In my very first post I advocated using forward slashes for file paths if you use Stata under Windows. The idea is not mine. I picked it up off the Statalist long ago, though the original author of that advice, Nick Cox of the other Durham, found it worth repeating in the most recent Stata Journal (8.3, p. 65).
It's a good idea, however, to have more than a cursory understanding of your kit. I thought that Windows didn't care which way the slashes tilted and neither did Stata. Since there was a chance that sometimes your backward slashes might be misread as escape characters, it sounded like a sensible plan that you wouldn't tempt fate, and just used forward slashes always.
As it turns out, Windows does care. It's out of pure Stata goodness that you can go either way, and trust that Stata will tilt your slashes the way they're supposed to go for the OS you're using; but it can only do so much. Should you ever have to take a brief detour to the shell, you will have to use proper Windows syntax.
Today I had to build a do-file that cleaned up a little after a project that has managed to hog 70G of disk space since June. Across a myriad of subfolders that keep the whole thing nice and organized, there were some 300 files that I had to move from that disk to a network-attached storage device; each file had to pass some checks to be eligible, and this do-file was supposed to be a component of a bigger process I run weekly. So the whole code is rather elaborate, but the part that matters looks a bit like this:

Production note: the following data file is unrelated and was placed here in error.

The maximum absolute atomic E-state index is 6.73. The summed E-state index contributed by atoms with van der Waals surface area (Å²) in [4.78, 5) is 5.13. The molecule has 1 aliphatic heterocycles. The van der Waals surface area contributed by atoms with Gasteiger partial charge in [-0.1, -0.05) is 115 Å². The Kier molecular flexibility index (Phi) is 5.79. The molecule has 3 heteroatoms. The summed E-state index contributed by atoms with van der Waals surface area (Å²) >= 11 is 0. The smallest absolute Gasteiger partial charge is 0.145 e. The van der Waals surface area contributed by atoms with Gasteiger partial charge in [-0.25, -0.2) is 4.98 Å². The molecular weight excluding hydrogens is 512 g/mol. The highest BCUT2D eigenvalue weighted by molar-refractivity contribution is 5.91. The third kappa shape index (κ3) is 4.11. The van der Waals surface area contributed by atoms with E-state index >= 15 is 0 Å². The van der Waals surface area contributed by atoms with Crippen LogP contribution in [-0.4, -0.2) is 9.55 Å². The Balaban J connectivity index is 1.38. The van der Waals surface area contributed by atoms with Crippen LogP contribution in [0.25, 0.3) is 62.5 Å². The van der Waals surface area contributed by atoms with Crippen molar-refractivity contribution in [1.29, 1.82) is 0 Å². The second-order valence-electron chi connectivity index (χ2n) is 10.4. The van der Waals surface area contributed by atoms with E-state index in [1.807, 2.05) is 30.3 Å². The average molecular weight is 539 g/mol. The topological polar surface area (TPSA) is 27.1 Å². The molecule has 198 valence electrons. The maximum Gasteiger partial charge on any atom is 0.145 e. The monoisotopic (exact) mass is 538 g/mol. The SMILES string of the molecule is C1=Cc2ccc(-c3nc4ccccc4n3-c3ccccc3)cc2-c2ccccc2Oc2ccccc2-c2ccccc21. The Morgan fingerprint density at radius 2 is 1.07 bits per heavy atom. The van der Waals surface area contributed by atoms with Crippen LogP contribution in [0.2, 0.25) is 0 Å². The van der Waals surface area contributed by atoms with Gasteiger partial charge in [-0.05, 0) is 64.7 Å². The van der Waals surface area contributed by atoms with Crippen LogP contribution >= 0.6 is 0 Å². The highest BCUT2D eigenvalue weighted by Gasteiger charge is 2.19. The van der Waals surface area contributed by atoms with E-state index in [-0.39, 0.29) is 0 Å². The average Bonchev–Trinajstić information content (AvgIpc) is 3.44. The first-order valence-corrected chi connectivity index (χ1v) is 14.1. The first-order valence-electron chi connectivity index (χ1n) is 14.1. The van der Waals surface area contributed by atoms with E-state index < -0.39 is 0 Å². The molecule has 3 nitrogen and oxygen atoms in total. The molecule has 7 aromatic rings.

local root "c:\work\big project\\"
local archive "\\archive_server\my archive\\"
local to_path "`archive'source files\\"
local from_path "`root'source files\\"
local move_this "example_list.txt"
!move "`from_path'`move_this'" "`to_path'`move_this'"
So here's the deal:
move is not a Stata command. It's a DOS shell command. You can get Stata to run such commands either with the
! or the
shell modifier, as in
shell move. But once you send Stata to the command line, it needs to play by the rules there. That's how I discovered that Windows did care which way the slashes went: when I declared my two _path local macros with forward slashes,
!move had no effect. My `move_this' file didn't budge.
This presented a problem. Backslashes, true to Stata's C roots, are escape characters when followed by characters with special meaning -- as in \n, \t, \0, \' or \`. A backslash ahead of the apostrophe that closes your local macro name will make Stata ignore that apostrophe, and therefore ignore your local macro's content. It makes sense, but I didn't figure this out all by myself. I did get to the part that when in the DOS shell, you need to use backslashes. But my file paths still wouldn't work, and I had no idea why. Statalist -- specifically user Kieran McCaul of Perth, Australia -- came to the rescue in about 10 minutes.
Now have a look at the workaround you need with backslashes: if they're before any ` or ', you need to double them up. This way the first backslash escapes the second, and then \' or \` can be read properly, as two distinct characters.
My archive disk was in the network, but not on the same computer. So the double backslash in "\\archive_server" has nothing to do with the escape problem. It's just Windows file path syntax on a local network. Between \\ in front because of this, and \\ at the back because of the escape problem, these backslashes can be a confusing mess. The good news is that you very seldom have to use them. When was the last time you had to
shell out of Stata?